Substance abuse is a key player in sex addiction, too. More than 83% of people with this behavioral disorder are dependent on drugs, alcohol, or compulsive gambling. Up to 8% of men and 3% of women have a sex addiction, and men on the autism spectrum disorder are more likely to develop the disorder than those who don’t have autism. People with an untreated bipolar disorder and borderline personality disorder are also at higher risk of acquiring sexually compulsive behaviors.

Gaming Addiction

Up to 41% of people who play video games say they do it as a way to escape from real life. Again, technology plays a crucial role in the rise and prevalence of gaming addiction. Researchers claim that up to 7% of all video game players are addicted to the activity.

Adolescents and young adults are at a higher risk of developing a gaming addiction than their older peers. Male adolescents with authoritarian parents, who believe they are smarter at role-playing games than personal relationships, are the most likely to suffer from gaming addiction. People with high levels of anxiety, aggression, and neuroticism are also the most at-risk of developing this behavioral addiction. Online role-playing games and multiplayer games are reported to be the most addictive.

Internet Addiction

People who use the computer, obsessively checking emails, social media, or compulsively shop online despite the consequences are diagnosed as having an internet addiction. Up to 8.2% of the adult population in Europe and North America suffer from this behavioral disorder. Adolescents and senior citizens are the most likely to suffer from internet use addiction disorder. Nonsmokers, nondrinkers, and women are the most likely to develop an internet addiction. Up to 61% of surveyed adults claim that they would have a hard time giving up the internet for a week.

How are behavioral addictions treated?

Unfortunately, these behavioral addictions are relatively new to the medical and mental health lexicon. The prevalence of these disorders has increased in tandem with the rise in technology, which is a new phenomenon. Right now, there is no standardized method for diagnosing these disorders, but mental health professionals can help people overcome them and develop healthier ways of dealing with these compulsions. Cognitive behavioral therapy, talk therapy, and group therapy are known to be effective in helping treat these addictions.

Also, people with behavioral addictions often suffer from comorbid mental health disorders or substance abuse. Doctors will usually diagnose and treat these disorders while also developing a treatment plan for the behavioral addiction.

People with behavioral addictions may not suffer the same physical risks to their health that people with drug addiction experience. But, leaving a behavioral disorder untreated can cause immense suffering for the person addicted and their loved ones. If you or someone you care about has a behavioral disorder, don’t hesitate to contact a qualified therapist and get the help you need.

Treating Behavioral Addictions

Addiction is generally the result of a compulsive nature – where someone feels compelled to repeat behavior that has a negative impact on mental and/or physical health and their functionality both in the home and community.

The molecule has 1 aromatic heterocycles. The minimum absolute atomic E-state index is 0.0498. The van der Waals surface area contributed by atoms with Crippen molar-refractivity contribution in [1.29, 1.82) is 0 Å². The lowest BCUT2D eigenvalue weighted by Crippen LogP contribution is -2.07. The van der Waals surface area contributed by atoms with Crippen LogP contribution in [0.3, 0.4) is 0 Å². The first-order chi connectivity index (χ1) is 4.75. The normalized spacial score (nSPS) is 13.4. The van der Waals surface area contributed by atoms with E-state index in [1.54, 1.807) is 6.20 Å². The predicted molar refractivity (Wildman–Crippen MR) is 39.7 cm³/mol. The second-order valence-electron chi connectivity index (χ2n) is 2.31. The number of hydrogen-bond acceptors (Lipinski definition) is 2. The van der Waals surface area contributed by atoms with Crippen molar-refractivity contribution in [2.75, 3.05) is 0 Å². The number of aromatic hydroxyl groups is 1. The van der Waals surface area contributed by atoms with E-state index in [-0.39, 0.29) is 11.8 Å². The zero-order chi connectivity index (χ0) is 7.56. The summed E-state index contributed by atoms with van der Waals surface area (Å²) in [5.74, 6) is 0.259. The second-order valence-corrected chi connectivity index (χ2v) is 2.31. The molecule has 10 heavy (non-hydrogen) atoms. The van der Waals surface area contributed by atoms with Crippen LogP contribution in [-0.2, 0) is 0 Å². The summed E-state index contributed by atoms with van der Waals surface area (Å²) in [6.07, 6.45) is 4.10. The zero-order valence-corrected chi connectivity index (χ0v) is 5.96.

Addictions can take many forms some of which are familiar, and some might surprise you. But addiction is addiction and it can take place without involving the stereotypical drug and alcohol abuse that’s more well-known. Process addictions take place when a person becomes addicted to a behavior that doesn’t include an addictive substance such as drugs or alcohol.

Other Behavioral Addictions


Compulsive spending is another process addiction and can lead to guilt, and shame as well as heavy financial, social, and emotional damages. Hoarding is often associated with shopping addictions.


People who are addicted to food cannot control their eating, and it becomes compulsive. Some desire foods high in fats, sugar and/or salt and compare the eating to feeling high. This can lead to multiples types of heart diseases, diabetes, and more – as well as putting strain on relationships and self-esteem. Addictions of this nature are emotionally, physically, and socially detrimental as overeating can lead to heavy guilt, major health problems, and can ruin relationships.

Risky Behavior

Some people crave the serotonin highs associated with doing something thrilling or dangerous. Behaviors include intentionally driving under the influence and having unprotected sex – and people who engage in such activities are known colloquially as adrenaline junkies. This behavior can include kleptomania – the impulse to steal items because of the rush it brings.


Though most people engage in the above behaviors, they’re not classified as addictions until the following criteria are met:

  • The person starts struggling with mental health or physical health issues as a consequence of the behavior and/or the inability to stop.
  • The person develops issues with significant relationships at home and/or at work because the behavior is so all-consuming.
  • The person experiences various negative effects that have been caused specifically by continued, elevated or chronic engagement in the behavior.
  • The person is unable to quit despite how negatively their life may be impacted.

Overall symptoms include:

  • The inability to resist impulses
  • Loss of interest in anything else
  • Withdrawal in forms of irritability when addiction can’t be engaged in.
  • Guilt
  • Denial
  • Lying

Unfortunately, there’s rarely one single cause that is responsible for a process addiction; oftentimes, they’re born from a combination of elements that include:

  • Genetic Predisposition
  • A Permissive Environment
  • A severe trauma
  • Acute stress

As with substance abuse, treatment may necessitate a highly structured environment to help the person interrupt acting on urges.